Many hormones, cytokines, chemotactic agents and CNS-active metabolites are SCPPs. These substances are also produced during incomplete digestion of proteins. They are relatively small molecules and are easily absorbed into circulation where they can mimic hormones and moderators of immune function. They can also affect CNS metabolism and further disturb endocrine function through inappropriate feedback signals to the pituitary.  There are too many of these substances to measure them individually, so the results are reported as the total concentration of SCPPs for each group according to the number of amino acids. 

Test procedure: A blood sample is taken 1 to 2 hours after a meal that includes proteins. The foods chosen should reflect the usual main meal of the day and have regard for any dietary restrictions already in place. Failure to do this can lead to false negative findings. 

Increases in SCPPs are associated with increased gut permeability and/or inadequate protein digestion (insufficiency of digestive enzymes and/or stomach acid). However, raised levels are sometimes found in patients without any clinical evidence of gut dysfunction.  Indications for the test include unexplained endocrine disorder and immune dysfunction as well as digestive/permeability problems. Download more information: SHORT-CHAIN POLYPEPTIDES.pdf.  See information sheet: Leaky Gut Syndrome.

Urinary D-Xylose (Biolab)

This is a very useful test for identifying poor small intestinal absorption.  D-Xylose is a naturally occurring simple sugar that is normally readily absorbed by the small intestine, is not metabolised by the body and is readily excreted unchanged in the urine.  Changes in intestinal absorption are therefore accurately reflected in the amount that appears in the urine.

Test procedure: A five hour urine collection is made after drinking 5 grams of D-Xylose in a glass of water.  The total urine volume is measured and a sample sent to the laboratory, where the D-Xylose concentration is measured.  See information sheet: Malabsorption.


For any coeliac tests to be reliable you must be regularly eating gluten grains/wheat - the likelihood of false negatives progressively increases the longer the abstinence.

Blood tests

  1. Tissue Transglutaminase (tTG, IgA) - the most specific test

  2. Endomysial antibodies (IgA)

  3. Reticulin antibodies (IgA)

  4. Gliadin antibodies (IgA & IgG)

IgA deficiency is common in coeliac disease (10 times more than the general population) and this may lead to false negative antibody test results in some patients - IgA should therefore be measured at the same time as these tests. By measuring both IgG & IgA antigliadin antibodies, this test may also identify gluten sensitivity in IgA deficient patients and may also identify those who are gluten sensitive but do not have true coeliac disease (as defined by characteristic histological changes on jejunal biopsy samples).  See information sheet: Wheat, Gluten & Grain Sensitivity.  I now mostly use The Doctors Laboratory (TDL) Coeliac Screen, which includes all four of these.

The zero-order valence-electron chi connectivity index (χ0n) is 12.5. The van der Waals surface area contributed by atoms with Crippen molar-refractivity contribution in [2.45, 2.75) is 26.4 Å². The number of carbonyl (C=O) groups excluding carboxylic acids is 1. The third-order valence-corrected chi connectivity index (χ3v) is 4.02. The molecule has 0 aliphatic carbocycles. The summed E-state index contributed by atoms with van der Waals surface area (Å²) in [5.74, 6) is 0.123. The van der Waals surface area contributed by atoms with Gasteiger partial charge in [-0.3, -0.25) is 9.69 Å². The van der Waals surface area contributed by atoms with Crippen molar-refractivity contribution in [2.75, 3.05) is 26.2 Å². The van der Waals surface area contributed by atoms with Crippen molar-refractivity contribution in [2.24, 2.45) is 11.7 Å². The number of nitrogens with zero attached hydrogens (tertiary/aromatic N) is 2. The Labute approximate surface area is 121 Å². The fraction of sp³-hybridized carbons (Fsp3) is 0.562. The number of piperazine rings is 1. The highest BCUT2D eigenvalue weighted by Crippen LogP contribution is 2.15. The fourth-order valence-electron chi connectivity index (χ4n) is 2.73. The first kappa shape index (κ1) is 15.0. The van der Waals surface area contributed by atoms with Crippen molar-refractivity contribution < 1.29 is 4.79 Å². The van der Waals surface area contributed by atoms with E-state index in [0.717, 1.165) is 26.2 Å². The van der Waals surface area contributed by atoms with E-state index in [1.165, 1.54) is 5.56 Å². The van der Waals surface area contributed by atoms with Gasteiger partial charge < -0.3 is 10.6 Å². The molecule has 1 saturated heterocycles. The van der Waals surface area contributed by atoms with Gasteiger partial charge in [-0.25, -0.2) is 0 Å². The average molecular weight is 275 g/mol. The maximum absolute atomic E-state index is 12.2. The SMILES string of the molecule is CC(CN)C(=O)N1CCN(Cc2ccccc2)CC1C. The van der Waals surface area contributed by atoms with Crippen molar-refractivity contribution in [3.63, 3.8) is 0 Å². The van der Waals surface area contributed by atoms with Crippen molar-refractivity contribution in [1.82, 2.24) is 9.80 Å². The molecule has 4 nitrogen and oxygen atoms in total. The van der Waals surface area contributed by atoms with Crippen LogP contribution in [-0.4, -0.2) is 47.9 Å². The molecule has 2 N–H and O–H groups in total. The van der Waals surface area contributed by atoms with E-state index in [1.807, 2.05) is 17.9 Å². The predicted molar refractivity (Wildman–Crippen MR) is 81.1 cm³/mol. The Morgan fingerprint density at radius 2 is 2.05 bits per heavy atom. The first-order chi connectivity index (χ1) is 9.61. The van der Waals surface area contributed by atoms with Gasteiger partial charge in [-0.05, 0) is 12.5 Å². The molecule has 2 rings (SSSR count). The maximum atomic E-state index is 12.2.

There are now a huge range of very useful tests available including very comprehensive and accurate microbiology (assessment of normal and abnormal intestinal flora: bacteria, yeasts, parasites, together with assessment of their sensitivities to a range of both natural and synthetic antimicrobial agents), markers of inflammation, digestion, absorption, metabolism and immunology.

Comprehensive Stool Tests

  1. Comprehensive Stool Analysis (Doctor’s Data, USA, www.doctorsdata.com): includes elastase and sIgA, via Biolab £200.

  2. Comprehensive Digestive Stool Analysis 2.0 + Parasitology (CDSA2.0+P, Genova Diagnostics, USA, www.gdx-uk.net): This is their most comprehensive test (about £291).

  3. GI Effects Comprehensive Stool Profile (Genova) www.gdx.uk.net  This test includes most of the CDSA2.0+P above and adds microbial DNA analysis.  About £304.

Stool Microbiology:

    1. Comprehensive Parasitology (Doctor’s Data, via Biolab; Two samples: £115; Three samples: £125: Bacteriology, Mycology, Parasitology + six normal flora (Lactobacillus sp, Bifidobacteria sp, Bacteroides sp, E coli sp, Enterococcus sp, Clostridia sp.) + Sensitivities of pathogens found to 7 natural and 4 synthetic antifungals and 7 natural and 6 synthetic antibacterials.

    2. Stool Microbiology (Doctor’s Data, via Biolab; £76): Bacteriology and Mycology + six normal flora (Lactobacillus sp, Bifidobacteria sp, Bacteroides sp, E coli sp, Enterococcus sp, Clostridia sp.) + Sensitivities of pathogens found to 7 natural and 4 synthetic antifungals and 7 natural and 6 synthetic antibacterials.

    3. Comprehensive Parasitology Genova (about £152) www.gdx.uk.net 

Stool Parasitology - to identify intestinal parasites only.  See separate information sheet.

    1. Genova Diagnostics (about £108)

Pancreatic Elastase 1 (available on NHS + Genova Diagnostics (about £100), Doctor’s Data (about £114), TDL (about £95)): a non-invasive marker in stool for pancreatic enzyme insufficiency; included in the full comprehensive profiles of all three companies.

Calprotectin (available on NHS + TDL & The London Clinic about £46; included in Genova’s CDSA2.0) - this is most reliable test for gastrointestinal mucosal inflammation (eg. when trying to exclude inflammatory bowel diseases, eg Ulcerative colitis and Crohn’s disease). Doctor’s Data’s CSAP includes Lysozyme and Lactoferrin, while Metametrix’s GI Function Profile includes Lactoferrin - which are ok but not as reliable.

Secretory IgA - to identify poor mucosal immune defence - sIgA is the main immune defence in the gut.

    1. Salivary: Genova (about £65).

    2. Stool: Doctor’s Data & Genova - included in their full comprehensive profiles


Salivary Endothelial Growth Factor (EGF - Acumen about £60): a non-invasive marker, elevated levels occur in  hyperchlorhydria, stomach cancer & some upper gastrointestinal infections; low levels may be due to hypochlorhydria (low stomach acid).

Candida Antibodies (IgA/ IgG; Genova (about £70)): can be a useful indicator of intestinal candidiasis, but can yield false negatives in some situations.  Salivary or blood sample.

Gastrointestinal Investigations

   INVESTIGATIONS: Nutritional  Gut  Toxins  Microbial  Mitochondrial  DNA Adducts